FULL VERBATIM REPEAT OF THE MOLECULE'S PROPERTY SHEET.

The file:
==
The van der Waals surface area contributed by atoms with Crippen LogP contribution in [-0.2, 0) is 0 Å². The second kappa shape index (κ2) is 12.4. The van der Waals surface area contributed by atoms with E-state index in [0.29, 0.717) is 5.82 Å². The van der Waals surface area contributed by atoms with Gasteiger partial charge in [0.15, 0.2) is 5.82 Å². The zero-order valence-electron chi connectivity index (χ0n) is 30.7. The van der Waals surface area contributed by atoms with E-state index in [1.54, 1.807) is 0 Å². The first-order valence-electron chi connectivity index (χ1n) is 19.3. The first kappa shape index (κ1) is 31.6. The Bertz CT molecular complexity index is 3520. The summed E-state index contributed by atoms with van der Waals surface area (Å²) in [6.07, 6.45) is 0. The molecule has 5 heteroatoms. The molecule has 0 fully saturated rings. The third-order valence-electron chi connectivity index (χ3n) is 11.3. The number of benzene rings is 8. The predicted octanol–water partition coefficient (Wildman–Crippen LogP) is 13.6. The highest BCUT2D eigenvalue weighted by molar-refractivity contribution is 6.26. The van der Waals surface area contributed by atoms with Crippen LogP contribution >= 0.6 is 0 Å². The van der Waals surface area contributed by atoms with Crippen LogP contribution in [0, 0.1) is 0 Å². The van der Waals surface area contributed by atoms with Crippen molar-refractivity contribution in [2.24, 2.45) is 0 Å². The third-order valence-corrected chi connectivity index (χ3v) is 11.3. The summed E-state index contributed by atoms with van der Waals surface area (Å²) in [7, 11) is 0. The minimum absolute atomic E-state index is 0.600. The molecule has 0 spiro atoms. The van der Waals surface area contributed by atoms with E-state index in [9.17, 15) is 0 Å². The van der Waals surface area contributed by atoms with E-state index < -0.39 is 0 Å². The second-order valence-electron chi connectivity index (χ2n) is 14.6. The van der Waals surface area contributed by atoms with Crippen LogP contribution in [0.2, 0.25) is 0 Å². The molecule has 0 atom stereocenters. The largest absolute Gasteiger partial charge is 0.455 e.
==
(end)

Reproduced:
The van der Waals surface area contributed by atoms with Crippen LogP contribution in [-0.2, 0) is 0 Å². The second kappa shape index (κ2) is 12.4. The van der Waals surface area contributed by atoms with E-state index in [0.29, 0.717) is 5.82 Å². The van der Waals surface area contributed by atoms with Gasteiger partial charge in [0.15, 0.2) is 5.82 Å². The zero-order valence-electron chi connectivity index (χ0n) is 30.7. The van der Waals surface area contributed by atoms with E-state index in [1.54, 1.807) is 0 Å². The first-order valence-electron chi connectivity index (χ1n) is 19.3. The first kappa shape index (κ1) is 31.6. The Bertz CT molecular complexity index is 3520. The summed E-state index contributed by atoms with van der Waals surface area (Å²) in [6.07, 6.45) is 0. The molecule has 5 heteroatoms. The molecule has 0 fully saturated rings. The third-order valence-electron chi connectivity index (χ3n) is 11.3. The number of benzene rings is 8. The predicted octanol–water partition coefficient (Wildman–Crippen LogP) is 13.6. The highest BCUT2D eigenvalue weighted by molar-refractivity contribution is 6.26. The van der Waals surface area contributed by atoms with Crippen LogP contribution >= 0.6 is 0 Å². The van der Waals surface area contributed by atoms with Crippen LogP contribution in [0, 0.1) is 0 Å². The van der Waals surface area contributed by atoms with Crippen molar-refractivity contribution in [2.24, 2.45) is 0 Å². The third-order valence-corrected chi connectivity index (χ3v) is 11.3. The summed E-state index contributed by atoms with van der Waals surface area (Å²) in [7, 11) is 0. The minimum absolute atomic E-state index is 0.600. The molecule has 0 spiro atoms. The van der Waals surface area contributed by atoms with E-state index in [9.17, 15) is 0 Å². The van der Waals surface area contributed by atoms with E-state index < -0.39 is 0 Å². The second-order valence-electron chi connectivity index (χ2n) is 14.6. The van der Waals surface area contributed by atoms with Crippen LogP contribution in [0.2, 0.25) is 0 Å². The molecule has 0 atom stereocenters. The largest absolute Gasteiger partial charge is 0.455 e.